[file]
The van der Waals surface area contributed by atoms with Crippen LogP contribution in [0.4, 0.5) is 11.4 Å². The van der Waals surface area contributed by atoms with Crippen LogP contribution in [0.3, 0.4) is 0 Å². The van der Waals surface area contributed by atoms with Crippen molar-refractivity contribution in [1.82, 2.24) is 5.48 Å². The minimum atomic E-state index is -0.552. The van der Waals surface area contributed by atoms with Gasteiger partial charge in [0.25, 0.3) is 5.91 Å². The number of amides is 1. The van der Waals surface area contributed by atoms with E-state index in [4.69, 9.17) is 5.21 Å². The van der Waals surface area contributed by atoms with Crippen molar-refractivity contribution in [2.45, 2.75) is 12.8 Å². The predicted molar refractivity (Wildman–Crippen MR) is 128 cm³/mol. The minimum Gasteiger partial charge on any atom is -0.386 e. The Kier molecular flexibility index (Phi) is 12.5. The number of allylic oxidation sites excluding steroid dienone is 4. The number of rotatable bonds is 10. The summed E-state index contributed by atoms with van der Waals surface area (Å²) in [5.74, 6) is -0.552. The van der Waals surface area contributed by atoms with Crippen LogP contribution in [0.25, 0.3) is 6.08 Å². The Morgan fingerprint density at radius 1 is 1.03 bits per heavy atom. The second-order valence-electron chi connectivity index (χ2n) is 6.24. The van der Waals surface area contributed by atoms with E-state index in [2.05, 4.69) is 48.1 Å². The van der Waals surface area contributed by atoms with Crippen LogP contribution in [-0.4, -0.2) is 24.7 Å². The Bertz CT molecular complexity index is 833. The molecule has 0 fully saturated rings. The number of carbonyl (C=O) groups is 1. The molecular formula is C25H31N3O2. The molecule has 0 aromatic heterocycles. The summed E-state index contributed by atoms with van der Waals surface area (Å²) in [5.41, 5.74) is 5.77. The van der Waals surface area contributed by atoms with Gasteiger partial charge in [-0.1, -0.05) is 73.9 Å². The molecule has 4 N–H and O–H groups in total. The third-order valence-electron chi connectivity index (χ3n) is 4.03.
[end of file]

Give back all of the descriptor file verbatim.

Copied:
The van der Waals surface area contributed by atoms with Crippen LogP contribution in [0.4, 0.5) is 11.4 Å². The van der Waals surface area contributed by atoms with Crippen LogP contribution in [0.3, 0.4) is 0 Å². The van der Waals surface area contributed by atoms with Crippen molar-refractivity contribution in [1.82, 2.24) is 5.48 Å². The minimum atomic E-state index is -0.552. The van der Waals surface area contributed by atoms with Gasteiger partial charge in [0.25, 0.3) is 5.91 Å². The number of amides is 1. The van der Waals surface area contributed by atoms with E-state index in [4.69, 9.17) is 5.21 Å². The van der Waals surface area contributed by atoms with Crippen molar-refractivity contribution in [2.45, 2.75) is 12.8 Å². The predicted molar refractivity (Wildman–Crippen MR) is 128 cm³/mol. The minimum Gasteiger partial charge on any atom is -0.386 e. The Kier molecular flexibility index (Phi) is 12.5. The number of allylic oxidation sites excluding steroid dienone is 4. The number of rotatable bonds is 10. The summed E-state index contributed by atoms with van der Waals surface area (Å²) in [5.74, 6) is -0.552. The van der Waals surface area contributed by atoms with Crippen LogP contribution in [0.25, 0.3) is 6.08 Å². The Morgan fingerprint density at radius 1 is 1.03 bits per heavy atom. The second-order valence-electron chi connectivity index (χ2n) is 6.24. The van der Waals surface area contributed by atoms with E-state index in [2.05, 4.69) is 48.1 Å². The van der Waals surface area contributed by atoms with Crippen LogP contribution in [-0.4, -0.2) is 24.7 Å². The Bertz CT molecular complexity index is 833. The molecule has 0 fully saturated rings. The number of carbonyl (C=O) groups is 1. The molecular formula is C25H31N3O2. The molecule has 0 aromatic heterocycles. The summed E-state index contributed by atoms with van der Waals surface area (Å²) in [5.41, 5.74) is 5.77. The van der Waals surface area contributed by atoms with Gasteiger partial charge in [-0.1, -0.05) is 73.9 Å². The molecule has 4 N–H and O–H groups in total. The third-order valence-electron chi connectivity index (χ3n) is 4.03.